Sarah chuckled humorlessly at his attempt at levity, then frowned. “You’re going to be late for school. We’ll talk about this when you get back.”
“No can do. My nose is officially out of this business. She’s all yours – but, whatever you decide to do with her, please, please, please don’t tell me about it. I’m scarred enough as it is. I mean, I send a smoking hot robot back from the future and when she gets here she’s got the hots for my Mom? That’s definitely not the kind of thing fantasies are made out of.”
“I don’t want to know anything about your fantasies,” Sarah murmured, though she smiled wryly.
“And I don’t want to know anything about whatever might happen with the two of you.”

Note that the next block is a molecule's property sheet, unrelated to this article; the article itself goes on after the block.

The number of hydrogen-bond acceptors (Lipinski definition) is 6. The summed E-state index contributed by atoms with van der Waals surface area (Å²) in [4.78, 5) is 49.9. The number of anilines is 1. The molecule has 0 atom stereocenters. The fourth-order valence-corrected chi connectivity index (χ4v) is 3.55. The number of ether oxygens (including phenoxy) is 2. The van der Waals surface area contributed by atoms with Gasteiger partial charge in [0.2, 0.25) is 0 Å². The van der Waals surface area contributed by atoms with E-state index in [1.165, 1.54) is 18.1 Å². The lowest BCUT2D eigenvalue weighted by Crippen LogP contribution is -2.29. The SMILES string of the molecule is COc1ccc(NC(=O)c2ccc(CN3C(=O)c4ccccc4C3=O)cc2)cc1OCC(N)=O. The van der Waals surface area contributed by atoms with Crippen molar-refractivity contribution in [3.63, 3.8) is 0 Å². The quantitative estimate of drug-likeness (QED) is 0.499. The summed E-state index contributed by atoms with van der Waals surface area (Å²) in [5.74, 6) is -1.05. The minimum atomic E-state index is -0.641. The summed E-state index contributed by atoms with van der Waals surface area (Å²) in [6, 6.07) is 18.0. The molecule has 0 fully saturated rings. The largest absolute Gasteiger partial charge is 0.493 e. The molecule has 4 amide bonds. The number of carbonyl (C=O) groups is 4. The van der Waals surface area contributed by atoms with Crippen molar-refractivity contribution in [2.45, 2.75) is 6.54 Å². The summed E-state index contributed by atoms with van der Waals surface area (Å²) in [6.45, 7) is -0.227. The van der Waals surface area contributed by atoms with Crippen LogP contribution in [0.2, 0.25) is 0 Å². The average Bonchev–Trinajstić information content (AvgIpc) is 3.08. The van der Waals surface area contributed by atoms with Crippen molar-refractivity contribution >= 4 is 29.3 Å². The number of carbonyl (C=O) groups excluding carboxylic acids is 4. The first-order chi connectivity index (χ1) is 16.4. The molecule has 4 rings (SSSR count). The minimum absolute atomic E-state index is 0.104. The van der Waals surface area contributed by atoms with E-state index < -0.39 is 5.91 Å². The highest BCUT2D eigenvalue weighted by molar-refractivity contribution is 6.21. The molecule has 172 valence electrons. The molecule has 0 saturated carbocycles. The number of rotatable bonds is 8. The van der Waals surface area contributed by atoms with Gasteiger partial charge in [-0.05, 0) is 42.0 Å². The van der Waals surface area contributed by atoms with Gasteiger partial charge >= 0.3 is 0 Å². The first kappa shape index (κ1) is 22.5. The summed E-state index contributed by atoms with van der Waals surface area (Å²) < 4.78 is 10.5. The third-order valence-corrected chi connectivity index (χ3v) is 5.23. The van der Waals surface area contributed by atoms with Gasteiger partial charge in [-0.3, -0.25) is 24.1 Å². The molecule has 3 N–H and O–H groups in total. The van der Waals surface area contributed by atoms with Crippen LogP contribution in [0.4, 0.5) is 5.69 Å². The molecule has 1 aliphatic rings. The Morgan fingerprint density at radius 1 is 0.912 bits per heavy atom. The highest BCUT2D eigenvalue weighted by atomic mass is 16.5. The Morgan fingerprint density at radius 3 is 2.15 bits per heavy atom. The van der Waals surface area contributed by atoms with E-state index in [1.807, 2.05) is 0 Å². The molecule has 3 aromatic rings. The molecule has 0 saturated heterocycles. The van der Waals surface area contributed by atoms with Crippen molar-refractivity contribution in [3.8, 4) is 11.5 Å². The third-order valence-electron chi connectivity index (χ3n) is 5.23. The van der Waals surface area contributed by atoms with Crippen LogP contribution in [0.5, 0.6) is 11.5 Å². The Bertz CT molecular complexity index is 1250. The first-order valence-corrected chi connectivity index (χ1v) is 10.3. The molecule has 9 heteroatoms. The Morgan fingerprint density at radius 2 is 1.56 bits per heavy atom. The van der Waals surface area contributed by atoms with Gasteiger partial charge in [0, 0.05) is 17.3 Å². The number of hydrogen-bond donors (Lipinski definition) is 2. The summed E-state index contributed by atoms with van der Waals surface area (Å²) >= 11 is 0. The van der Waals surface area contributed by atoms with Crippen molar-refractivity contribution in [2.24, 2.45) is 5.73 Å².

“Nothing’s going to happen.”
“Either way, just keep it to yourselves.”
She stared at him for a moment before offering up a rueful smirk. “School,” she said, pointing at the door.
“And make her understand.”
“What did you do?”
Cameron looked almost guilty. “I kissed her.”
“Well,” John scoffed, “that was a bold move.”
Cameron seemed to scowl. “She was initially resistant but became compliant. We kissed for 32.4 seconds before she became resistant again.”
John sighed. “It wasn’t seven minutes in heaven, but I guess you did okay,” he said, desperately wishing that they could be talking about something else. But, when he’d stepped outside, Cameron had looked almost despondent. He supposed there was something about the idea of a despondent cyborg that drew both his sympathy and his alarm.
“No,” Cameron replied slowly. “It wasn’t seven minutes. It was 32.4 seconds.”
Shaking his head in consternation, John continued, “So, what happened then?”
“She pointed her gun at my head and said she’d shoot me if I came near her again.”
“Harsh,” he muttered.